Good morning, and welcome to the first “10 things you need to know in markets today” of 2017! Here’s what you need to know on Tuesday.
Economists are increasingly “gloomy” about the UK’s prospects in 2017, according to an annual survey released by the Financial Times. “Growth will slow markedly in 2017, household incomes will be squeezed by higher inflation and businesses will hold back on investment decisions because of uncertainty about Brexit,” economists polled by the newspaper expect.
US President-elect Donald Trump says he won’t let failed state North Korea drop a nuclear bomb on America. In his now trademark diplomacy-by-tweet, Trump said: “North Korea just stated that it is in the final stages of developing a nuclear weapon capable of reaching parts of the U.S. It won’t happen!”
U.S. oil prices rose in the first trading hours of 2017 on Tuesday, buoyed by a deal for OPEC and non-OPEC production cuts which kicked off on Sunday. January 1 marked the official start of the deal agreed by the Organisation of Petroleum Exporting Countries (OPEC) and non-OPEC member countries such as Russia in November last year to reduce output by almost 1.8 million barrels per day. Around 6.40 a.m. GMT (1.40 a.m. ET) both major benchmarks are up roughly 0.55%, with US WTI crude at $54.03 per barrel, and Brent crude, the international mark, at $57.15.
The OECD is warning of a global property market crash thanks to “dangerous” conditions. OECD chief economist Catherine Mann told the Telegraph that it is monitoring “vulnerabilities in asset markets” and warned that prices for both commercial and residential real estate in some nations, including Sweden and Canada, are “not consistent with a stable real estate market.”
The boss of one of the world’s largest accountancy firms thinks China is “a lot more bullish” than press reports make it out to be and he sees it as a major growth area for 2017. KPMG global chairman John Veihmeyer told Business Insider in an interview that China, along with a number of other emerging markets, is seeing a flow of outbound investment from the region despite reports of an economic slowdown.
Activity levels for smaller Chinese manufacturers improved sharply in December, expanding at the fastest pace seen in nearly four years. The Caixin-Markit manufacturing purchasing managers index (PMI) rose by 1 point to 51.9, leaving the index at the highest level seen since January 2013. The PMI measures changes in activity levels for small and medium-sized Chinese manufacturing firms from one month to the next.
Finland just launched an experiment giving 2,000 people free money until 2019. Starting January 1, 2017 and lasting until 2019, the federal social security institution Kela will distribute roughly $590 each month to 2,000 jobless Finns. Regardless of whether they find work during that period, the money will keep coming in at the beginning of each month — a trial version of basic income, one of the past year’s most popular theories of how to solve poverty.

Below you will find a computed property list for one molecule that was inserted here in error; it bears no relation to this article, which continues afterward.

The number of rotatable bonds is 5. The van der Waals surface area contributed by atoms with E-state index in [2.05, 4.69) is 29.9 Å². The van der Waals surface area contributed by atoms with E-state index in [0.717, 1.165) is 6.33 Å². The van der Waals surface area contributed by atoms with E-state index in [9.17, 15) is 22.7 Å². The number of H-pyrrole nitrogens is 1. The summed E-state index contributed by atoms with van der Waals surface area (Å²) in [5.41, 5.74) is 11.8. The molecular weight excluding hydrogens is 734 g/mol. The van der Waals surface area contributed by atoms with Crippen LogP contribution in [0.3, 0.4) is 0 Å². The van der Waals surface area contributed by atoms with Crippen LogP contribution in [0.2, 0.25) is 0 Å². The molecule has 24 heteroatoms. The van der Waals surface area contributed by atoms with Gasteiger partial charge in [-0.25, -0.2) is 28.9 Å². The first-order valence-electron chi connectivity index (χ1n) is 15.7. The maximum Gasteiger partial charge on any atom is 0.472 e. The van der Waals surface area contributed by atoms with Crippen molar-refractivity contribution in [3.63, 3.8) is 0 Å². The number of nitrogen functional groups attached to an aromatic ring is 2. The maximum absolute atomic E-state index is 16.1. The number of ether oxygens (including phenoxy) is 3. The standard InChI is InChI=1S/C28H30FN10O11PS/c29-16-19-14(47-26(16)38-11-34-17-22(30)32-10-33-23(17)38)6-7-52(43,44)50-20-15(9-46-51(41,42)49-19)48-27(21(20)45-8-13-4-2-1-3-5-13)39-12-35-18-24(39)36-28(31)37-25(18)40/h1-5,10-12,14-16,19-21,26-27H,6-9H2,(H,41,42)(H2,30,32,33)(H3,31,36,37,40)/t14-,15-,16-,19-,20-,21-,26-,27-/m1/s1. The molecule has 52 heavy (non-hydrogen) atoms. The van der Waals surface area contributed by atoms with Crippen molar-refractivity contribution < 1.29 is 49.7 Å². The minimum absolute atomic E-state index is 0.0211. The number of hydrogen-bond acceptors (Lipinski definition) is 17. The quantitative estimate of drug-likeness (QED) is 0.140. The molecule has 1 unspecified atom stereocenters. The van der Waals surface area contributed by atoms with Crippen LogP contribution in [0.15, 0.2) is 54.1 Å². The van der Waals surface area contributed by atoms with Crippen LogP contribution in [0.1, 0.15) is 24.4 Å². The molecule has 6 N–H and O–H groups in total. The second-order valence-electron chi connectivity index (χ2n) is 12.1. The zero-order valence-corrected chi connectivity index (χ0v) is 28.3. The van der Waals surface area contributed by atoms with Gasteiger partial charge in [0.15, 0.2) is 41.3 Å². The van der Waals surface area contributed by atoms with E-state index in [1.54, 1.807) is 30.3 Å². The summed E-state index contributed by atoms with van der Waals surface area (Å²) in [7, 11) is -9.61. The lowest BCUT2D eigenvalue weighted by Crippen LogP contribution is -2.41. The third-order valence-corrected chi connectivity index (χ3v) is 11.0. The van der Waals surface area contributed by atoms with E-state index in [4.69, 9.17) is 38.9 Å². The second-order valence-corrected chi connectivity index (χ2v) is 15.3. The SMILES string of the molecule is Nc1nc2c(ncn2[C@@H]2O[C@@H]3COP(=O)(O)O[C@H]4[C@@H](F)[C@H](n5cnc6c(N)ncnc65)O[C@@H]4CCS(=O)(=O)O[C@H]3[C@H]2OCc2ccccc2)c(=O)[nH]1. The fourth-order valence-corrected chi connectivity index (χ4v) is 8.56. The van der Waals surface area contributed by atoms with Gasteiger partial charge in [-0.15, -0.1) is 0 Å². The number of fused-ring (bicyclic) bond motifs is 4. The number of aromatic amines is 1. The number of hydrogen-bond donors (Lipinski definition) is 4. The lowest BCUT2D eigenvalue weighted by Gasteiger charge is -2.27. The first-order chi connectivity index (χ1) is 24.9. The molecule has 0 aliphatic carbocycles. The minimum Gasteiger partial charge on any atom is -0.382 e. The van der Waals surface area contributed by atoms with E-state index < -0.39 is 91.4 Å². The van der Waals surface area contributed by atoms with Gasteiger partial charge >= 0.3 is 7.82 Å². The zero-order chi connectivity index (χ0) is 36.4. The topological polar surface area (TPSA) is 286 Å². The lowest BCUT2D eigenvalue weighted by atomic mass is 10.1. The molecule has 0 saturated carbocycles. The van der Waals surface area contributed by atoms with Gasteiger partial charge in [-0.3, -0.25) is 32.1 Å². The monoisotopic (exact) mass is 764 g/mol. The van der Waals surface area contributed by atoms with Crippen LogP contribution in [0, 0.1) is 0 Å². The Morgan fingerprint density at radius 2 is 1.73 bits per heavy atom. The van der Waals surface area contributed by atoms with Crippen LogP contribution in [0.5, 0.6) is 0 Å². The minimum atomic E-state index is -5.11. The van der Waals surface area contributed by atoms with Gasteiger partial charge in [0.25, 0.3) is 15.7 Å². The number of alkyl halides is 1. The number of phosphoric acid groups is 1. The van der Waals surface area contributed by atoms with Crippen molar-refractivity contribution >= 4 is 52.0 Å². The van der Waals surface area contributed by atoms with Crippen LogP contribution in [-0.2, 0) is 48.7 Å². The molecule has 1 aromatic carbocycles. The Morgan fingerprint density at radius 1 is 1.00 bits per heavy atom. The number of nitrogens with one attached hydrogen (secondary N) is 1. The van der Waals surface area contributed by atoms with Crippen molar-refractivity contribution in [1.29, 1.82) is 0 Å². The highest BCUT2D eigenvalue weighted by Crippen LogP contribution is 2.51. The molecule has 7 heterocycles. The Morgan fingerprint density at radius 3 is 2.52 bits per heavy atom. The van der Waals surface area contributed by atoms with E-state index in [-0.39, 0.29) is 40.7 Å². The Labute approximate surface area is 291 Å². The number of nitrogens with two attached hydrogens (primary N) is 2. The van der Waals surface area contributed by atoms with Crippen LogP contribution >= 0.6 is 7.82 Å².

Iceland could hold a referendum on joining the EU if new negotiations on forming a coalition government are successful, the head of one of the three parties involved in the talks said Monday. Bright Future leader Ottarr Proppe said new talks launched Monday have been more successful on the long-disputed issues of fishing and EU membership. “We have reached a certain settlement on ideas, including this one,” Proppe told public broadcaster RUV, referring to holding a referendum on whether the Nordic nation should resume its stalled EU accession process.
Investors funneled $375 billion into exchange-traded funds in 2016, investment manager BlackRock said on Tuesday, a global record that came as investors looked to cut costs. The total, which is preliminary, compares with $348 billion in 2015 and includes a record $286 billion haul in the United States, home to the funds’ biggest market. ETFs are a basket of stocks or other assets traded by individual investors and institutions. Fund managers from BlackRock to Vanguard and Schwab offer index ETFs that try to track, not beat, the market.
Deutsche Bank’s former CEO has joined investment firm Cantor Fitzgerald as president. According to Bloomberg, ex-DB boss Anshu Jain will help the “company expand in areas including fixed-income and equities trading as well as prime brokerage.” In a statement, Jain said: “As a leading non-bank financial institution, with cutting-edge technology and a global reach, Cantor is well-positioned to capitalise on the changing financial landscape.”
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